What it’s like to be woman loving woman

What it’s like to be woman loving woman

One writer explores the differences, and similarities, between the butch and femme experience.

From elementary to high school, I attended a Catholic all-girls school where no one really looked down on same-sex relationships, except for most members of the faculty and administration. Being a homosexual wasn’t a cause for bullying between students. In fact, we were actually pretty vocal with each other about liking other girls.

Being low-key about my identity as a femme lesbian, I didn’t really attract a lot of attention. Most of my teachers really liked me. I had the luxury of comfortably being in and out of the closet. I was never pressured to figure out who I was or to explain myself to anyone. I was able to come to terms with my sexuality at my own pace.

This is not the same experience for all lesbians though, most especially the butch lesbians. There was a tendency for them to be singled out for looking more masculine than the rest.

I believe the main reason is still the same factor that influenced this in high school.”

To give an example, my friend Naomi who identifies as a butch lesbian, felt that she was often singled out because of how she looked. Despite having no actual correlation, teachers had a tendency to associate more masculine looking students as rowdy, underachieving and unruly.

Back in high school, a teacher found out that Naomi was in a relationship with another student. The teacher escalated it to the principal’s office. Once the principal found out about it, she only wanted Naomi to explain her side of the story. On the other hand, her girlfriend, a femme lesbian, was let off the hook. In order to prevent further disciplinary action, Naomi lied about her sexual orientation and downplayed it as an action coming from a bad place. Given the circumstances, coming out as a lesbian was not going to help the situation.

Despite having the same sexual preference, something as simple as looking or expressing themselves differently changed how they were treated. The principal suggested that Naomi should pay regular visits to a psychiatrist. She was requested to give logs after each session as proof that she had gone. They insisted that this behavior could be corrected. News flash: She liked a girl, what was the problem with that? There was nothing to correct. This is not something any of us chose.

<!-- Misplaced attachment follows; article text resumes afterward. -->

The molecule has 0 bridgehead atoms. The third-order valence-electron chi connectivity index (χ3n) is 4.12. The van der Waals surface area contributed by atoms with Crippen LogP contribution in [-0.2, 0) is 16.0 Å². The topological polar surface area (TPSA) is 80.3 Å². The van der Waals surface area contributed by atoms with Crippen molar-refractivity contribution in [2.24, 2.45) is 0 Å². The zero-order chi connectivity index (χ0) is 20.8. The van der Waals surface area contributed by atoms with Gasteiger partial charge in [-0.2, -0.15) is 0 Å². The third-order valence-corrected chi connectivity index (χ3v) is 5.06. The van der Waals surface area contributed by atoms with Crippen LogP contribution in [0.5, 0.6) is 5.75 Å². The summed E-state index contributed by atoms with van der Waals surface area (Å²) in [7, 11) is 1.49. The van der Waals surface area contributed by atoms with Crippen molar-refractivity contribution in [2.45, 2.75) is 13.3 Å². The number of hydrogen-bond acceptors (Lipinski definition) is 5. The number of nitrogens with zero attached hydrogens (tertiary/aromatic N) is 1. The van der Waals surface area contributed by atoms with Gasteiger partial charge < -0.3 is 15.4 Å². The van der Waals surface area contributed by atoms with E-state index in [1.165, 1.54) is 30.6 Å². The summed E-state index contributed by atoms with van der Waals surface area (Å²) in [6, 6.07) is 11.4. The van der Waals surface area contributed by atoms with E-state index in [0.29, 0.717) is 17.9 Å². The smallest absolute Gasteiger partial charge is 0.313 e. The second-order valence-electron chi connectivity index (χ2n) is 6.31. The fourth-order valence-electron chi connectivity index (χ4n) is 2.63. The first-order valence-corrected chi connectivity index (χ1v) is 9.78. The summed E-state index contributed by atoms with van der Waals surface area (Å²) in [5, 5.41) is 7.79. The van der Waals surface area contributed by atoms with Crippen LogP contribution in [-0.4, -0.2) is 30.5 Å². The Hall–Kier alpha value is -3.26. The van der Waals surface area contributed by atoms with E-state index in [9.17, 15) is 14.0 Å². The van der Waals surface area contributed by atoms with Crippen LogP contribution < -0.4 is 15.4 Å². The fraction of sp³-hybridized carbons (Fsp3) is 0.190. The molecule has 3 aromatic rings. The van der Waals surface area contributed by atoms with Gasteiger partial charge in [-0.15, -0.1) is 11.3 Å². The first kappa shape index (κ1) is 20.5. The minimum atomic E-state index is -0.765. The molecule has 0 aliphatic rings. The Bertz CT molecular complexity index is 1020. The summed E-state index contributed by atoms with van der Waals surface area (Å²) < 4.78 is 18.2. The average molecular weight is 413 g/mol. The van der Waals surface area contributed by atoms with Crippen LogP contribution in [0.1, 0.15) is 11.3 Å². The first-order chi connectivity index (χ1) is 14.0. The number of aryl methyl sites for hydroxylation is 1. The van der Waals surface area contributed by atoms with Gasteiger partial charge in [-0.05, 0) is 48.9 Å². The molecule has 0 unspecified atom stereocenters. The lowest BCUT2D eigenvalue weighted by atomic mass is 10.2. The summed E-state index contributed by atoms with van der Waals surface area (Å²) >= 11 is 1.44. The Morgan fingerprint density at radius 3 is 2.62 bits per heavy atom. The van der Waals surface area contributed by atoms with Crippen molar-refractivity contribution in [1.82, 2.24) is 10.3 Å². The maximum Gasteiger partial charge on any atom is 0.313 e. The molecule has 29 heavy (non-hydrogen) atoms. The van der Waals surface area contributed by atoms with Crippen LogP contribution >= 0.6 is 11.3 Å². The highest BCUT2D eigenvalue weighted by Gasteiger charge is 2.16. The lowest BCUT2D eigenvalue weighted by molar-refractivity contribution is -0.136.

Though the experiences of butch and femme lesbians are very different, the difficulty of being attracted to the same sex is still there. It’s a reality we face sooner or later.”

After so many years — we are now in our twenties — there is still a stark difference in our experience and Naomi is still getting the short end of the stick. I believe the main reason is still the same factor that influenced this in high school. The way we outwardly expressed ourselves. It’s as trivial as the stares received when holding hands with our girlfriends in public and as detrimental as discrimination during job hunting season. She is at the receiving end of judgement and unwanted stares, whereas I am not.

Though the experiences of butch and femme lesbians are very different, the difficulty of being attracted to the same sex is still there. It’s a reality we face sooner or later. We had to grow up in an environment where people made us feel like we had to be someone else in order to avoid judgment and to be treated fairly, or to simply live a normal life.

This is an ongoing battle with no end in sight where our enemies are ignorant people spewing Bible verses and telling us we’re no different than animals (Hi, Manny Pacquiao!), school administrations that try to fix what isn’t broken, relatives and friends who cannot accept who we are, and even the laws that deny us certain rights just because of who we love. Despite the setbacks and challenges, it is something we will continue to fight for because at the end of the day who we love shouldn’t change how we are treated.

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